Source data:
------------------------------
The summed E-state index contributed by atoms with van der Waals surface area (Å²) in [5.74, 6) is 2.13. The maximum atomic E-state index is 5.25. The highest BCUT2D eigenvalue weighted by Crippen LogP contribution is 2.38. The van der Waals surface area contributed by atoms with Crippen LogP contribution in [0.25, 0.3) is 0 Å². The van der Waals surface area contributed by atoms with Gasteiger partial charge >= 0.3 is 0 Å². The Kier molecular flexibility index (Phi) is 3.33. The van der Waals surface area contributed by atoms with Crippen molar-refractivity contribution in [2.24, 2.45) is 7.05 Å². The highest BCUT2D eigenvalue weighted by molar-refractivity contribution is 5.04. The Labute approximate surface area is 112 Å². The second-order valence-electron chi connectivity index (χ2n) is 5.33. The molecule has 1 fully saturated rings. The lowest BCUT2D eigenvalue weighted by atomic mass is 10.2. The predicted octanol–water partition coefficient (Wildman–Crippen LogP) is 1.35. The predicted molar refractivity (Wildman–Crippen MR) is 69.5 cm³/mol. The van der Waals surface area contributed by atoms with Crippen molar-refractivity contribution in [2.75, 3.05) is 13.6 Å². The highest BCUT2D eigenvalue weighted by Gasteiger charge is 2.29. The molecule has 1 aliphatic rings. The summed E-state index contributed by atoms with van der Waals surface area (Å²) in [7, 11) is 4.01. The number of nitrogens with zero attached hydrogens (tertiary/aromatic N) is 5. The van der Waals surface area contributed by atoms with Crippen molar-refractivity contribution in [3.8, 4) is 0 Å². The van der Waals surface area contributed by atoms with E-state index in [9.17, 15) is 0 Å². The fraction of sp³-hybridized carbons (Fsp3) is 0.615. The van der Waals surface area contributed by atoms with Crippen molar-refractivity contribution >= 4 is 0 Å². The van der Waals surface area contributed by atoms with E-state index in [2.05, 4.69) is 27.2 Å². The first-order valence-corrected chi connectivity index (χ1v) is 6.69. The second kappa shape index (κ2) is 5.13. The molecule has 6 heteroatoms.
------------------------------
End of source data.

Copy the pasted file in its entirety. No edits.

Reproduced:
The summed E-state index contributed by atoms with van der Waals surface area (Å²) in [5.74, 6) is 2.13. The maximum atomic E-state index is 5.25. The highest BCUT2D eigenvalue weighted by Crippen LogP contribution is 2.38. The van der Waals surface area contributed by atoms with Crippen LogP contribution in [0.25, 0.3) is 0 Å². The van der Waals surface area contributed by atoms with Gasteiger partial charge >= 0.3 is 0 Å². The Kier molecular flexibility index (Phi) is 3.33. The van der Waals surface area contributed by atoms with Crippen molar-refractivity contribution in [2.24, 2.45) is 7.05 Å². The highest BCUT2D eigenvalue weighted by molar-refractivity contribution is 5.04. The Labute approximate surface area is 112 Å². The second-order valence-electron chi connectivity index (χ2n) is 5.33. The molecule has 1 fully saturated rings. The lowest BCUT2D eigenvalue weighted by atomic mass is 10.2. The predicted octanol–water partition coefficient (Wildman–Crippen LogP) is 1.35. The predicted molar refractivity (Wildman–Crippen MR) is 69.5 cm³/mol. The van der Waals surface area contributed by atoms with Crippen molar-refractivity contribution in [2.75, 3.05) is 13.6 Å². The highest BCUT2D eigenvalue weighted by Gasteiger charge is 2.29. The molecule has 1 aliphatic rings. The summed E-state index contributed by atoms with van der Waals surface area (Å²) in [7, 11) is 4.01. The number of nitrogens with zero attached hydrogens (tertiary/aromatic N) is 5. The van der Waals surface area contributed by atoms with Crippen molar-refractivity contribution in [3.8, 4) is 0 Å². The van der Waals surface area contributed by atoms with E-state index in [9.17, 15) is 0 Å². The fraction of sp³-hybridized carbons (Fsp3) is 0.615. The van der Waals surface area contributed by atoms with Crippen molar-refractivity contribution >= 4 is 0 Å². The van der Waals surface area contributed by atoms with E-state index in [2.05, 4.69) is 27.2 Å². The first-order valence-corrected chi connectivity index (χ1v) is 6.69. The second kappa shape index (κ2) is 5.13. The molecule has 6 heteroatoms.